WASH expert Vincent Leray is for a 3-month mission in Chad since April 16th. He is deployed by the WHO to support in reducing the Hepatitis E outbreak in the country.
In his latest blogpost he shares some updates and experiences regarding his work in Chad.

Treatment of traditional wells to prevent Hepatitis E outbreak
‘It is my second visit to Chad. The first time was eleven years ago when refugees were coming in from Darfur. This new deployment in Chad started with two days in Ndjamena with a security briefing and a meeting with the WHO representative and the WHO Emergency Relief Co-ordinator. After the briefings I left by car to reach the project location. The project is based in the South-East region of Chad in an area called Salamat district. I am based in Am-Timan town.
The main objectives of my mission are to give support and give guidance to the Ministry of Health concerning an outbreak of Hepatitis E and offer expertise in the different WASH aspects regarding the water, sanitation and hygiene related assessment of health centres, training of health workers on infection control drafting plans to improve the water and sanitation in health structures and other aspects in relation to the Hepatitis E outbreak, as giving guidance to local NGO on how they can contribute in a Hepatitis E response.

My first week on the project was exclusively devoted to meetings with various authorities and stakeholders working in the Salamat district and with organizing a schedule for the assessments.
Within Salamat district the Hepatitis E outbreak is present in different locations: Am-Timan and Aboudeia. There are some actors already working to control the outbreak in Am-Timan town but in Aboudeia town the situation regarding the control of the outbreak is quite fragile.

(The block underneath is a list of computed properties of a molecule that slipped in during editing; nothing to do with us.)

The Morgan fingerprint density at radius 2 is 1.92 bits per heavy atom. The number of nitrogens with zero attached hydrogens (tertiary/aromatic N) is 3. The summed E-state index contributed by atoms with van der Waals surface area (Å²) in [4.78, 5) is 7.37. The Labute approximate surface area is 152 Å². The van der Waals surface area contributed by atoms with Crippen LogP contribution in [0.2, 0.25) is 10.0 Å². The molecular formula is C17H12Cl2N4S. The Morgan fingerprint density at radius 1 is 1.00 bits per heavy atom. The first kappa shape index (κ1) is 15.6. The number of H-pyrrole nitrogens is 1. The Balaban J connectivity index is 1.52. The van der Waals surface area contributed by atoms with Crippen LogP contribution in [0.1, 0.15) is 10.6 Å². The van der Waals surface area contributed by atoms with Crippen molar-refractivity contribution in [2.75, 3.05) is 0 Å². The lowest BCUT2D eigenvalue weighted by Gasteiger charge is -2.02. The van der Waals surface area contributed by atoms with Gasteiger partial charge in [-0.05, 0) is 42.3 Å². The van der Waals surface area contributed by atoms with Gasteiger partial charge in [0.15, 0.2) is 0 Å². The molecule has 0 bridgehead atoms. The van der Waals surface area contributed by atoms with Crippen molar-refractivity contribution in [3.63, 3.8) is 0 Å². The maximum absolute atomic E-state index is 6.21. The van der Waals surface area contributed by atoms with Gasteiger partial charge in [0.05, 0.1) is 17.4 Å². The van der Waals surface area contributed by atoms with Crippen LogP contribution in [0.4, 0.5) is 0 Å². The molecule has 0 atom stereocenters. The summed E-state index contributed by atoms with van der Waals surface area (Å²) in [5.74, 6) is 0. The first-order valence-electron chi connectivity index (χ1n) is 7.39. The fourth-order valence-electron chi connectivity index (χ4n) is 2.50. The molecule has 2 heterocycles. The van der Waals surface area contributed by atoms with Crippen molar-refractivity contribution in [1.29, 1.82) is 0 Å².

Local coordination is done through the so called WASH cluster. During one WASH cluster meeting some dramatic information was reported stating that the “number of cases were increased radically in Aboudeia”. The following day after receiving the report, we decided to go to Aboudeia to collect more information and perform our own WASH assessment.

During the assessment we noticed that most cases of Hepatitis E are located in a specific area of the town. Hepatitis E usually spreads through contaminated water. The water supply in this area is via traditional wells. Currently the end of the dry season is nearing so the ground water level is very low and the turbidity of water is very high. One temporary solution to improve the quality of water with its high turbidity is to use Pure© sachets.
Pure© sachets treat turbidity by flocculation and decantation and provides enough chlorine to be sure that the water is safe to drink. If the water contains too much free chlorine residual, there is a high risk that the population will refuse to use the treated water. We performed a control of chlorine free residue and the result was within the WHO guidelines: between 0.6mg/l and 1mg/l.
Informing the population regarding the need to use the treated water in order to stay Hepatitis E-free was essential. For this reason a mass awareness campaign needs to be launched. The Chadian Red Cross is the main actor inside Aboudeia town. Fortunately they are already managing many parts of the water treatment and disseminating information via awareness campaigns.
Another solution is to deliver safe water to the population of Aboudeia town via the use of hand pumps connected to boreholes. An advantage of this method is that it reduces the risk of contamination considerably. However, the number of functioning hand pumps is very low and the number of boreholes is also very low and unlikely to increase in the near future due to difficult geophysical characteristics in the region.

When our assessment was completed the report was shared with the different partners to discuss how to offer more support and guidance to the Chadian Red Cross and the Ministry of Health in reducing the Hepatitis E outbreak.’